We're taking Donald Trump to court over his transgender military ban.Fund our fight!

Making "Next" a Reality: On Progress with Senator Tammy Baldwin

Browse By

Blog Search

Find Your State

Know the laws in your state that protect LGBT people and people living with HIV.
November 3, 2016
Comments
Senator Tammy Baldwin (Wisconsin)

The following is from the Fall issue of Lambda Legal's Impact magazine. Become a Lambda Legal member to become a subscriber!

Tammy Baldwin, the first openly gay U.S. Senator in history, has been busy. During the summer recess, she joined in submitting an amicus brief to support Lambda Legal's petition for rehearing in the Hively workplace discrimination case. Just as the Senate was returning to session this fall, Sen. Baldwin sat down to answer some questions from Lambda Legal.

What would you like our community to consider as we go into this election?

It is vital that our community be engaged, look at the candidates' records and experience and get out and vote. Protections for LGBT Americans are still inconsistent and uncertain in too many places. Violence, particularly against people of color and transgender people, is still alarmingly prevalent. Opponents of equality are trying to use religion as a justification to discriminate and attack the dignity and basic humanity of transgender people. Will the next president nominate federal judges who recognize that the guarantees of our Constitution apply equally to LGBT Americans? Our next president must not only advocate for policies that protect LGBT people; he or she must also use the bully pulpit to speak out against efforts to undermine our progress.

You co-sponsored the Equality Act. Why is that law needed?

In 30 states, LGBT Americans live without fully inclusive nondiscrimination laws. I believe America is ready to take the next steps forward. A growing number of Americans believe their LGBT family members, friends and neighbors deserve to be treated like everyone else. Of course, I believe that our existing laws barring sex discrimination also prohibit discrimination based on sexual orientation and gender identity, and thanks to the efforts of brave plaintiffs and skilled lawyers like yours, more and more courts are recognizing that fact. But I have always believed that we must use every tool at our disposal to advocate for equality.

What can be done to address violence against our community?

The unprecedented tragedy in Orlando shined a national spotlight on the hateful violence targeted against the LGBT community. But the reality is, violence against the LGBT community happens all too often and we absolutely must do more to bring attention to the epidemic of attacks on transgender people, particularly transgender women of color. We must also strengthen the federal government's efforts to prevent hate violence, and fully investigate and prosecute bias-motivated crimes when they do occur.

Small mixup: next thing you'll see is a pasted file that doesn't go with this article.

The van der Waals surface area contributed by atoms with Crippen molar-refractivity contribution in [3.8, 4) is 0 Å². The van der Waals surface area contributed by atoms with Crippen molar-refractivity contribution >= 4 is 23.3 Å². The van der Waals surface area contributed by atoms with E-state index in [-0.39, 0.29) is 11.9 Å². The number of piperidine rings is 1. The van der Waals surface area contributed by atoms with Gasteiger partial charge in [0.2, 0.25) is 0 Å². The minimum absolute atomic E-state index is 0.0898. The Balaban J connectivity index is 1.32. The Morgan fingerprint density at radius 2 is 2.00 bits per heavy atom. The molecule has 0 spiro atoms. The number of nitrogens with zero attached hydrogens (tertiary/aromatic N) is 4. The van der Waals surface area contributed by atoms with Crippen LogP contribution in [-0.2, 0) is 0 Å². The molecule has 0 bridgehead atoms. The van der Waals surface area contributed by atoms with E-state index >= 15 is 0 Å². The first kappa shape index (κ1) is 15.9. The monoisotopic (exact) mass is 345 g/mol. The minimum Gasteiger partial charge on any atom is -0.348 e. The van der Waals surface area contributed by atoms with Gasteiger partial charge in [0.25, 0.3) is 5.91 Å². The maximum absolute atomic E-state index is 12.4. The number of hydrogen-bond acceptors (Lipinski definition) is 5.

"I believe that when you are not in the room, the conversation is about you. But when you are in the room, the conversation is with you. That changes everything. When we participate in public life, we can effect change well beyond winning an election or passing a law."
—  U.S. Senator Tammy Baldwin

In Wisconsin, state lawmakers have tried to block transgender students from using school bathrooms that match their gender identity. Why is this issue important?

The politicians advancing this discrimination have found themselves on the wrong side of history. I believe that every student deserves the freedom and opportunity to dream the same dreams, get a great education and have the same shot at success. That is why we need to provide a supportive environment for students free of discrimination.

Wisconsin's judicial nomination to the 7th Circuit is the longest-standing federal circuit court vacancy in the country. What are your concerns about continued efforts to obstruct that process?

The failure of [Senior Wisconsin] Senator [Ron] Johnson to do his job is really disappointing, and the obstruction of Majority Leader [Mitch] McConnell is unacceptable. The 7th Circuit Court has taken up a number of Wisconsin issues without a Wisconsin seat on the court, including women's heath, labor rights, campaign finance, marriage equality and most recently voting rights. These are important issues and the people of Wisconsin deserve better than an empty seat.

Why is it important for more LGBT people to run for office?

I believe that when you are not in the room, the conversation is about you. But when you are in the room, the conversation is with you. That changes everything. When we participate in public life, we can effect change well beyond winning an election or passing a law. Progress isn't just when the first openly lesbian American is elected to the Senate or the first woman is elected president of the United States. It's when the "nexts" become a reality. While the "firsts" represent history, the "nexts" represent real progress. So if someone asks you to step up and participate, do it. And if nobody asks you, definitely do it.